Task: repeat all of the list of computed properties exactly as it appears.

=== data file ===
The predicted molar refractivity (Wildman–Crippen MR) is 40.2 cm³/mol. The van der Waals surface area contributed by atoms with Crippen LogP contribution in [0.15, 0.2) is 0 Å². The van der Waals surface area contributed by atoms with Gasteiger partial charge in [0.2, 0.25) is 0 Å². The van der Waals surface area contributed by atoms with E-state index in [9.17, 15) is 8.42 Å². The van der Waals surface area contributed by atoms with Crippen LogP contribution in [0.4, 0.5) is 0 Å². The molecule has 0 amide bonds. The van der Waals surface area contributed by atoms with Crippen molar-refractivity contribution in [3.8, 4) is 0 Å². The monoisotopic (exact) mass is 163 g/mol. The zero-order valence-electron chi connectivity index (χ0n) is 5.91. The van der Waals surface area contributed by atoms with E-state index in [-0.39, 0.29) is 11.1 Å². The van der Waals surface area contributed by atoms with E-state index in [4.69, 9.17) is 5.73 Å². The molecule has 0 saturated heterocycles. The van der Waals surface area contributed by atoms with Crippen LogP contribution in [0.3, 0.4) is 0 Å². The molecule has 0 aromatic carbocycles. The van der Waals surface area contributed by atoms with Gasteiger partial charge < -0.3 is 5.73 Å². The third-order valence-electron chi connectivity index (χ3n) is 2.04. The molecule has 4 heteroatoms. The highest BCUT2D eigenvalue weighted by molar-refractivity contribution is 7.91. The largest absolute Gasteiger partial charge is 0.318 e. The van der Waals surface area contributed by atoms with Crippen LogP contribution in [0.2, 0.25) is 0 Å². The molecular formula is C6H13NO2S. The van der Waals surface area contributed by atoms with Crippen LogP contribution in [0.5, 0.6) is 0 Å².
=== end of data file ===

The predicted molar refractivity (Wildman–Crippen MR) is 40.2 cm³/mol. The van der Waals surface area contributed by atoms with Crippen LogP contribution in [0.15, 0.2) is 0 Å². The van der Waals surface area contributed by atoms with Gasteiger partial charge in [0.2, 0.25) is 0 Å². The van der Waals surface area contributed by atoms with E-state index in [9.17, 15) is 8.42 Å². The van der Waals surface area contributed by atoms with Crippen LogP contribution in [0.4, 0.5) is 0 Å². The molecule has 0 amide bonds. The van der Waals surface area contributed by atoms with Crippen molar-refractivity contribution in [3.8, 4) is 0 Å². The monoisotopic (exact) mass is 163 g/mol. The zero-order valence-electron chi connectivity index (χ0n) is 5.91. The van der Waals surface area contributed by atoms with E-state index in [-0.39, 0.29) is 11.1 Å². The van der Waals surface area contributed by atoms with E-state index in [4.69, 9.17) is 5.73 Å². The molecule has 0 saturated heterocycles. The van der Waals surface area contributed by atoms with Crippen LogP contribution in [0.3, 0.4) is 0 Å². The molecule has 0 aromatic carbocycles. The van der Waals surface area contributed by atoms with Gasteiger partial charge < -0.3 is 5.73 Å². The third-order valence-electron chi connectivity index (χ3n) is 2.04. The molecule has 4 heteroatoms. The highest BCUT2D eigenvalue weighted by molar-refractivity contribution is 7.91. The largest absolute Gasteiger partial charge is 0.318 e. The van der Waals surface area contributed by atoms with Crippen LogP contribution in [0.2, 0.25) is 0 Å². The molecular formula is C6H13NO2S. The van der Waals surface area contributed by atoms with Crippen LogP contribution in [0.5, 0.6) is 0 Å².